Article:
What isn't addressed is target production levels. The competition also isn't standing still
    That Fusion is rated 42 combined mpg on the EPA. 40mpg is better than average of Fuelly users.
     
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  16. Prius Maximus

    Prius Maximus Senior Member

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    900 miles? That would be awesome, wouldn't have to plug in every day, even on a longer trip. Can take a bathroom break without topping off. and that would be a generous reverse energy to power a house during an outage. But it depends on weight and whether Toyota can actually produce these things.

    I ran across this ad in an old Backpacker magazine I found in my garage during spring cleaning....

    Prius 2000 Ad Backpacker Magazine 100dpi.jpg

    Not so sure Toyota's running on brain power anymore....
     
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  17. drash

    drash Senior Member

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    Wonder if this is related to Toyota Planning Plug-In Hybrid Vehicles With Over 124 Miles Of Electric Range ?

    I mean the first use for a bipolar Lithium battery and keep costs down would be to double the current batteries that are used for Toyota's current and future crop of PHEVs. I know Toyota's current plan is to use solid state batteries in HEVs first.

    So everybody thinks Toyota will use LFP including most news sites like: Toyota unveils sweeping plans for new battery tech, EV innovation | Reuters
    Partial quote:"Toyota will hedge with better-performing lithium iron phosphate batteries, a cheaper alternative to lithium-ion batteries that have spurred EV adoption in China, the world's largest vehicle market."

    Yet directly from Toyota's little presentation:
    Partial quote: " The best part of these two next-generation batteries is the high-performance version, which will be put into practical use in 2027-2028. It uses a high-nickel material for the positive electrode and combines it with a bipolar structure. As a result, the cruising range is expected to increase by 10% compared to the performance version, and the cost is expected to be reduced by 10% while quick charging is less than 20 minutes." I bolded the relevant part.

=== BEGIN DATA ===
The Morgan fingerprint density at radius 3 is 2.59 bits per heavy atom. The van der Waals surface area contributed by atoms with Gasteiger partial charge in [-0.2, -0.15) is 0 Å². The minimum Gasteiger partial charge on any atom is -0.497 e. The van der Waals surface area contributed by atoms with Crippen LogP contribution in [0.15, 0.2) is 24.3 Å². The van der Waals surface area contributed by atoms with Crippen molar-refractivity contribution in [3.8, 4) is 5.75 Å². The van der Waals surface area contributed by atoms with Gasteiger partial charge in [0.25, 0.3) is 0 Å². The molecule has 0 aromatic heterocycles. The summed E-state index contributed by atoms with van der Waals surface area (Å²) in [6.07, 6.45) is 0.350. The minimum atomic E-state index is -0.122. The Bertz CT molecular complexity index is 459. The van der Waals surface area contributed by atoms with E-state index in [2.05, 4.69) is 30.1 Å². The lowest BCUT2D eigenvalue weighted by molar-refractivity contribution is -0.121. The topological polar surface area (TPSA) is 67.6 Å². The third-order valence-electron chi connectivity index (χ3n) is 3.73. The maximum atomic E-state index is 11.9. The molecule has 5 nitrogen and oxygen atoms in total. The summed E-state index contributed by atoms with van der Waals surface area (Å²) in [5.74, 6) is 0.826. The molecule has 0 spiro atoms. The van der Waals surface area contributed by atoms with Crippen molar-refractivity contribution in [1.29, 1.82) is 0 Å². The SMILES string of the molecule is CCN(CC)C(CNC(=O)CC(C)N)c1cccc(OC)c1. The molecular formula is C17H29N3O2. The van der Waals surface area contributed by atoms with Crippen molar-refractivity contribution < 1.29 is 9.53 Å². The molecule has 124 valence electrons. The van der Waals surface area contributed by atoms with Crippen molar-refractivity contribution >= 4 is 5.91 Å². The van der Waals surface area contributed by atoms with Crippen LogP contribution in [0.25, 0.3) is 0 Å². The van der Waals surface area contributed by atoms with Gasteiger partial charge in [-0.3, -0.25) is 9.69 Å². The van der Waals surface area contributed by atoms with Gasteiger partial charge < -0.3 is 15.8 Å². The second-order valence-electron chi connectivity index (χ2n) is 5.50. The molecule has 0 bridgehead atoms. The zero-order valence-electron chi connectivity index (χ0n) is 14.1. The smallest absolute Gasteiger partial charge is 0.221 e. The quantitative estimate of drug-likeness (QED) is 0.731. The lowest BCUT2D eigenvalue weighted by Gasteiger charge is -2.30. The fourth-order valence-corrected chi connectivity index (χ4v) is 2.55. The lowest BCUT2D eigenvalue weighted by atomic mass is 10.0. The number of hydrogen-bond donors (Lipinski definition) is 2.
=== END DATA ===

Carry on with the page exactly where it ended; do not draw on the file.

Doesn't sound like LFP to me but more like their normal NMC.
     
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  18. bisco

    bisco cookie crumbler

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    Stock exchange power
     
  19. Trollbait

    Trollbait It's a D&D thing

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    The chart didn't link in my post, but the article I linked has the summary of Toyota's plans for batteries. They are working on two next gen batteries after what the bZ4X has. A high performance one that is NCM prismatic, and what Toyota refers to as popularization, a LFP bipolar. I take it the former is for longer ranges, and the latter for less expensive trims and models. Toyota is saying 2026 for them, though the LFP is listed 2026-27 challenge

    Then there is a gen planned after the NCM prismatic performance Toyota is hoping to release 2027-28. It is bipolar, and will be some type of nickel based on what Toyota released here.

    With LFP being lower energy density, it needs more individual cells to match nickel Li-ion in capacity. Bipolar's advantages increases with the number of cells, making LFP a better place to start with it, and Toyota actually started with NiMH.
     
  20. fuzzy1

    fuzzy1 Senior Member

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    For traveling through places where charging networks are sparse and slow.

    Though I agree that this announcement smells like vaporware.
    This certainly helps the many people who generally take their bathroom and stretch breaks at places with minimal or no services.

    And also the fewer people who often travel by car camping, staying overnight in wilder scenic places without services. Though this is a much smaller market.